Sadly, most failing restaurants - regardless of style, type, size or location, have some very similar symptoms that lead directly to their undoing. There are, however, certain “prescriptions” you can use upfront, hopefully before you need them, so you can avoid your business's demise and won't have to risk going belly up. |
Rx #1 – Get off the Mountain Top:
Get out of your office and onto the floor! Stop making up excuses for not running the kitchen or the dining room. Get off the “mountain top” and go where the action is before bleeding sales and anemic profits knock you off your perch. This tends to be a common ailment afflicting many failing restaurants.
These owners and operators are unfocused, disconnected, and, frankly, lazy. In the beginning, they were engaged in the day-to-day operating of the restaurant, but somewhere along the path, they veered off into, “I have arrived, and I do not need to run the place.” If an owner continues with this sort of “hands-off” approach, the restaurant will be hard to repair without some serious outside intervention.
Rx #2 – Keep Score:
Every time I hear anyone in a competitive endeavor say, “we don’t keep score” or “it’s not about winning or losing”, I immediately realize I’m in the presence of someone who will most likely never get ahead and who will most certainly deliver mediocre results. Show me a restaurant that doesn’t track numbers from sales to food cost, and from check average to labor percentage, and I will show you a restaurant that has a miserable level of performance and is either losing its shirt or leaving a ton of money sitting on the operating table.
Numbers tell the majority of the story. Management that doesn’t track numbers must be either replaced or the situation resolved.
Rx #3 – Hit the Numbers:
Set a standard for every number you track. Find out what others in your particular industry sector are doing. The National Restaurant Association and many other sources offer up all kinds of information about industry averages and trends.
Become a sponge for information so that you know what you are doing, what you want to be doing, and what you are capable of doing as it comes to nearly every line item in your business. Demand that everyone on your staff have zero tolerance for lost profits, and let the entire team know where you stand and what they can do to improve the restaurant's standing.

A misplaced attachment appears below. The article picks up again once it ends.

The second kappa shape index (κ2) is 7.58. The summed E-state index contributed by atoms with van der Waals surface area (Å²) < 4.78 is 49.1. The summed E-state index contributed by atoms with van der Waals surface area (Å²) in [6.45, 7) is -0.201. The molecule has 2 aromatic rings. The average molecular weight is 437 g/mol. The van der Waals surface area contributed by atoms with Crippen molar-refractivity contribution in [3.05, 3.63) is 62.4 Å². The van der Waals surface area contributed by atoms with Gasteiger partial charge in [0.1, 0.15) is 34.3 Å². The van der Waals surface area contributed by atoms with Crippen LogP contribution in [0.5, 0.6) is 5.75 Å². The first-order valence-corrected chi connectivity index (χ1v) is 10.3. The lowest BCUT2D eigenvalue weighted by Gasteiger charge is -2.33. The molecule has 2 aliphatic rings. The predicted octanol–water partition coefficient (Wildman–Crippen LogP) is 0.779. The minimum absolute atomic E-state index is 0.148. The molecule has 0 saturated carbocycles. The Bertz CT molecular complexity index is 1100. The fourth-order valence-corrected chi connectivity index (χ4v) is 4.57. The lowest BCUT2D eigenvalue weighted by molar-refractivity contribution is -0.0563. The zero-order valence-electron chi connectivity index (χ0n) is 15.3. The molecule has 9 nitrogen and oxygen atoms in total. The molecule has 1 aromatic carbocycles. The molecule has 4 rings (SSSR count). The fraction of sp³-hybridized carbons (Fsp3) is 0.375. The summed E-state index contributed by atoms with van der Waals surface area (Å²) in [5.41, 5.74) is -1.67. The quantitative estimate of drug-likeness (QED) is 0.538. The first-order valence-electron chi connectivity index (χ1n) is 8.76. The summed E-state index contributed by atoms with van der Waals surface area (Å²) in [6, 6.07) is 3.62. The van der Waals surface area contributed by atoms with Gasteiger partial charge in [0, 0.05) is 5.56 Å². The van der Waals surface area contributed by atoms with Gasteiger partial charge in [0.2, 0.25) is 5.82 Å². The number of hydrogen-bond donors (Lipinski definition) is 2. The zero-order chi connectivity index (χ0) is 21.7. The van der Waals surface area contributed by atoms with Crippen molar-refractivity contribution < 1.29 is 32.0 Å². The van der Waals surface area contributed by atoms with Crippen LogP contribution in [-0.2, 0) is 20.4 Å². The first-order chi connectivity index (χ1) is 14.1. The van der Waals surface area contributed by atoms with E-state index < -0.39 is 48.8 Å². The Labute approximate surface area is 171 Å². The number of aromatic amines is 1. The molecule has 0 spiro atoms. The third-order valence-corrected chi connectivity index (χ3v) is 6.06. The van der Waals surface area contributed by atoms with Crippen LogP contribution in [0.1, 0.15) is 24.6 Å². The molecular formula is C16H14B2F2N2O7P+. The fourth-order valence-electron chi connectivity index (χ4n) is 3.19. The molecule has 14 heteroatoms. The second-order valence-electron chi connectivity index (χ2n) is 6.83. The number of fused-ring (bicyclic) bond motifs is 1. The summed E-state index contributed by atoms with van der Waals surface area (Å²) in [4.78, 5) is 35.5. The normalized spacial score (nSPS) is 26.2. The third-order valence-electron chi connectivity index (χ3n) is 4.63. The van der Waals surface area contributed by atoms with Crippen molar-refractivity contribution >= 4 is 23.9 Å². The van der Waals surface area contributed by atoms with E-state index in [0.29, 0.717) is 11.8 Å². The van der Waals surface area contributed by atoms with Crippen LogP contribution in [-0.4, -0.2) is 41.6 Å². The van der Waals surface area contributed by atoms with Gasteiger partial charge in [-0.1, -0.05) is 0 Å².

Rx #4 – Pinch Pennies:
Getting customers to hand you their hard-earned money is much more difficult than most people think. Even once they hand you their cash for that hamburger and fries, you need to do a lot of things right to turn those few dollars into a few pennies of profit for you. You must be frugal to the point of being cheap if you expect to make a profit in this business. Consider every penny that you spend for every item that you buy for a 90-day period. You will be shocked how much money you waste. Determine if the item is a “want-to-have” or a “need-to-have” and the actual return on investment for that item. Regardless of the economy, if you can’t pinch pennies, you won’t make dollars.
Rx #5 – Take a “Gut Check”:
Be honest with yourself about your enthusiasm for running the restaurant. You say the right things, but many times, you don’t seem to act on them. Your business demands passion, desire, and intensity, and your employees and customers deserve it. Take a “gut check,” and analyze whether or not your heart is really in running your business before it’s too late.
Rx #6 – Celebrate Making Money! You are a for-profit restaurant, after all! Get deeply involved in all the different ways that you can honestly and ethically make money in your restaurant, and once profits are achieved celebrate the results. Get the entire team involved in your money-making initiatives. Employees with a passion for the business will certainly have ideas on how to cut costs, drive sales, and put more money in the bank.
By using these six “prescriptions” in day-to-day management of your business, your restaurant will receive the special attention and care it needs to stay healthy and profitable.
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